"The task for President Mnangagwa now is to ensure that a culture exists in Zimbabwe in which voices from outside his government are free to air their opinions on an equal platform, without fear of facing criminal charges."

The acquittal had been expected because when the pastor was granted bail, a judge had hinted that the case against him was weak.

Robert Mugabe will continue to have a role to play in Zimbabwean politics, the Jesuit priest who helped negotiate his resignation has told the BBC.

Father Fidelis Mukonori said he would provide "advice" as an elder statesman, including to the new president.

Mr Mugabe, 93, resigned on Tuesday after a military intervention and days of mass protests.

Mr Mukonori said he could not confirm reports that the ex-leader was granted $10m (£7.5m) to ease him out of office.

Emmerson Mnangagwa was sworn in to replace Mr Mugabe as president on Friday.

Mr Mnangagwa, long a close ally of Mr Mugabe, was sacked earlier this month, triggering the political crisis that eventually saw his boss's downfall.

Father Mukonori, 70, who is close to Robert Mugabe and acted as a mediator between him and the military, said the new president would go to his predecessor for political counsel.

"In the African world, senior citizens are there for advice," he told the BBC's Richard Galpin at a church outside the capital, Harare, after leading a service that included prayers giving thanks for the peaceful transfer of power.

He referred to what Mr Mnangagwa said about his predecessor at his inauguration.

"When he says 'he's my father, he's my leader, he's my mentor', you tell me he's going to stay off from his father, from his mentor, from his leader? I don't think so."

The priest said that Mr Mugabe and his wife Grace remained at their house in Harare and had no plans to leave the country.

The military takeover came in response to Mr Mugabe's decision to position Grace as his successor and sack Mr Mnangagwa from the vice-presidency.

Father Mukonori said he could not confirm reports that the ex-president was granted millions of dollars and promised that his assets would not be touched to persuade him to step down.

"We didn't offer him anything... He resigned for the good of Zimbabwe," he said.

He added: "What I have read in the newspapers is about immunity [from prosecution], and that he will be looked after like any other former head of state."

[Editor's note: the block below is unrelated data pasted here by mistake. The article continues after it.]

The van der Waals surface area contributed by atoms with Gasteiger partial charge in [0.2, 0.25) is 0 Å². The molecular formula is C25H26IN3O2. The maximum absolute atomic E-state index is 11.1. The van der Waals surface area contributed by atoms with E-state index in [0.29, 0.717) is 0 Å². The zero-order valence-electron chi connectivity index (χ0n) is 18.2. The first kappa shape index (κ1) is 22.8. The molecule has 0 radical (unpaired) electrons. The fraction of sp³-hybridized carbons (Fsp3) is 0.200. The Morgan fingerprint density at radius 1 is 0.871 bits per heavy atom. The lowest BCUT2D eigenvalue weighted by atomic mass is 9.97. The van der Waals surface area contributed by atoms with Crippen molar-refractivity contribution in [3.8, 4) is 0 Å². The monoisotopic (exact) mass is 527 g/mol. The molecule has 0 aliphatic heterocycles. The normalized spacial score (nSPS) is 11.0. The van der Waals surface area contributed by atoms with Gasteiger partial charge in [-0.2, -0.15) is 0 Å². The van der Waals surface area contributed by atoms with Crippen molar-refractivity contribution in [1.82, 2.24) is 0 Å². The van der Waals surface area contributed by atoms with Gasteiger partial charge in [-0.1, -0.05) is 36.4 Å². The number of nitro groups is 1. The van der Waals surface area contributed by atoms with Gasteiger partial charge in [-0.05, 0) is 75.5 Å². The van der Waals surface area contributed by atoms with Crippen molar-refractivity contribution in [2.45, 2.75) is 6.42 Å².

Mr Mugabe leaving power, he added, was the best thing he had ever done.

Emmerson Mnangagwa is to be sworn in as Zimbabwe's president, following the dramatic departure of Robert Mugabe after 37 years of authoritarian rule.

The former vice-president - who returned from exile on Wednesday - will be inaugurated at Harare's stadium.

His dismissal this month led the ruling Zanu-PF party and the army to intervene and force Mr Mugabe to quit.

The opposition is urging Mr Mnangagwa, who has been part of the ruling elite, to end the "culture of corruption".

The news on Tuesday that 93-year-old Mr Mugabe was stepping down sparked wild celebrations across the country.

It came in the form of a letter read out in parliament, abruptly halting impeachment proceedings against him.

In it, Mr Mugabe said he was resigning to allow a smooth and peaceful transfer of power, and that his decision was voluntary.

Neither Mr Mugabe nor his wife Grace have been seen in public since Sunday, and their whereabouts are unknown.

On Thursday, several reports suggested Mr Mugabe had been granted immunity from prosecution.

He is not expected to attend Mr Mnangagwa's inauguration, the BBC's Andrew Harding reports.

The official explanation for Mr Mugabe's absence is that the 93-year-old needs to rest.

But the fact he is not attending is a stark reminder that this is no ordinary transition, our correspondent adds, that despite his official resignation he was forced out by the military.

The ceremony will be at the 60,000-capacity National Sports Stadium in the capital, with organisers calling on Zimbabweans to come and witness a "historic day".

Ahead of the swearing-in, Mr Mnangagwa urged Zimbabweans to "remain patient and peaceful and desist from any form of vengeful retribution".

He fled to South Africa two weeks ago - only to return home on Wednesday to a hero's welcome.